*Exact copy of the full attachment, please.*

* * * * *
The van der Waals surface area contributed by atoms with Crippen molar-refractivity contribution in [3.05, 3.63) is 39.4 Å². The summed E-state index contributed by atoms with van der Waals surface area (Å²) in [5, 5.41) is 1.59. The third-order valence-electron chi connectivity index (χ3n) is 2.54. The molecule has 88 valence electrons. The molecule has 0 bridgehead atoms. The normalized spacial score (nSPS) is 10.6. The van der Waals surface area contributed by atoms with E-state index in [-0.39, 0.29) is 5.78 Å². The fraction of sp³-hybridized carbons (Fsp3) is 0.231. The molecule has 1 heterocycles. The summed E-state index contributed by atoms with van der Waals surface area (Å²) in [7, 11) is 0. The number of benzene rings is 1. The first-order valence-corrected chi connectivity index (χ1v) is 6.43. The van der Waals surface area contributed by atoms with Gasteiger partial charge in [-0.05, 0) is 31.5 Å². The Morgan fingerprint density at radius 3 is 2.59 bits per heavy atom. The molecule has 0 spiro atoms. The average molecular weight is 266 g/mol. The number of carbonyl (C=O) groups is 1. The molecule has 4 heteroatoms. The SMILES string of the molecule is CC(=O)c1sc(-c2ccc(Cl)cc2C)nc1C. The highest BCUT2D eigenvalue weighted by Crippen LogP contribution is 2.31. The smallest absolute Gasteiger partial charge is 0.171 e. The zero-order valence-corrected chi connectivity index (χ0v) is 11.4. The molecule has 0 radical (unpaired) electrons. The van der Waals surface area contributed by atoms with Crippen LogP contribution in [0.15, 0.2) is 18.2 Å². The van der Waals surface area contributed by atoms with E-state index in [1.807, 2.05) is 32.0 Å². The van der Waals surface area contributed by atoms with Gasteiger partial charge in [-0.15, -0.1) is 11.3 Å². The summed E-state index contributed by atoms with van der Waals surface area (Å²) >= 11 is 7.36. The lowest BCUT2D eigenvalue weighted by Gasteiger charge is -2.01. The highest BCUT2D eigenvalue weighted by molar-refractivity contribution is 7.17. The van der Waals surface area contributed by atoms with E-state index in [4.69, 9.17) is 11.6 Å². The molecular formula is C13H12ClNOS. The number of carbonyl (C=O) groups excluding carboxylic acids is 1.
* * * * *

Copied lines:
The van der Waals surface area contributed by atoms with Crippen molar-refractivity contribution in [3.05, 3.63) is 39.4 Å². The summed E-state index contributed by atoms with van der Waals surface area (Å²) in [5, 5.41) is 1.59. The third-order valence-electron chi connectivity index (χ3n) is 2.54. The molecule has 88 valence electrons. The molecule has 0 bridgehead atoms. The normalized spacial score (nSPS) is 10.6. The van der Waals surface area contributed by atoms with E-state index in [-0.39, 0.29) is 5.78 Å². The fraction of sp³-hybridized carbons (Fsp3) is 0.231. The molecule has 1 heterocycles. The summed E-state index contributed by atoms with van der Waals surface area (Å²) in [7, 11) is 0. The number of benzene rings is 1. The first-order valence-corrected chi connectivity index (χ1v) is 6.43. The van der Waals surface area contributed by atoms with Gasteiger partial charge in [-0.05, 0) is 31.5 Å². The Morgan fingerprint density at radius 3 is 2.59 bits per heavy atom. The molecule has 0 spiro atoms. The average molecular weight is 266 g/mol. The number of carbonyl (C=O) groups is 1. The molecule has 4 heteroatoms. The SMILES string of the molecule is CC(=O)c1sc(-c2ccc(Cl)cc2C)nc1C. The highest BCUT2D eigenvalue weighted by Crippen LogP contribution is 2.31. The smallest absolute Gasteiger partial charge is 0.171 e. The zero-order valence-corrected chi connectivity index (χ0v) is 11.4. The molecule has 0 radical (unpaired) electrons. The van der Waals surface area contributed by atoms with Crippen LogP contribution in [0.15, 0.2) is 18.2 Å². The van der Waals surface area contributed by atoms with E-state index in [1.807, 2.05) is 32.0 Å². The van der Waals surface area contributed by atoms with Gasteiger partial charge in [-0.15, -0.1) is 11.3 Å². The summed E-state index contributed by atoms with van der Waals surface area (Å²) >= 11 is 7.36. The lowest BCUT2D eigenvalue weighted by Gasteiger charge is -2.01. The highest BCUT2D eigenvalue weighted by molar-refractivity contribution is 7.17. The van der Waals surface area contributed by atoms with E-state index in [4.69, 9.17) is 11.6 Å². The molecular formula is C13H12ClNOS. The number of carbonyl (C=O) groups excluding carboxylic acids is 1.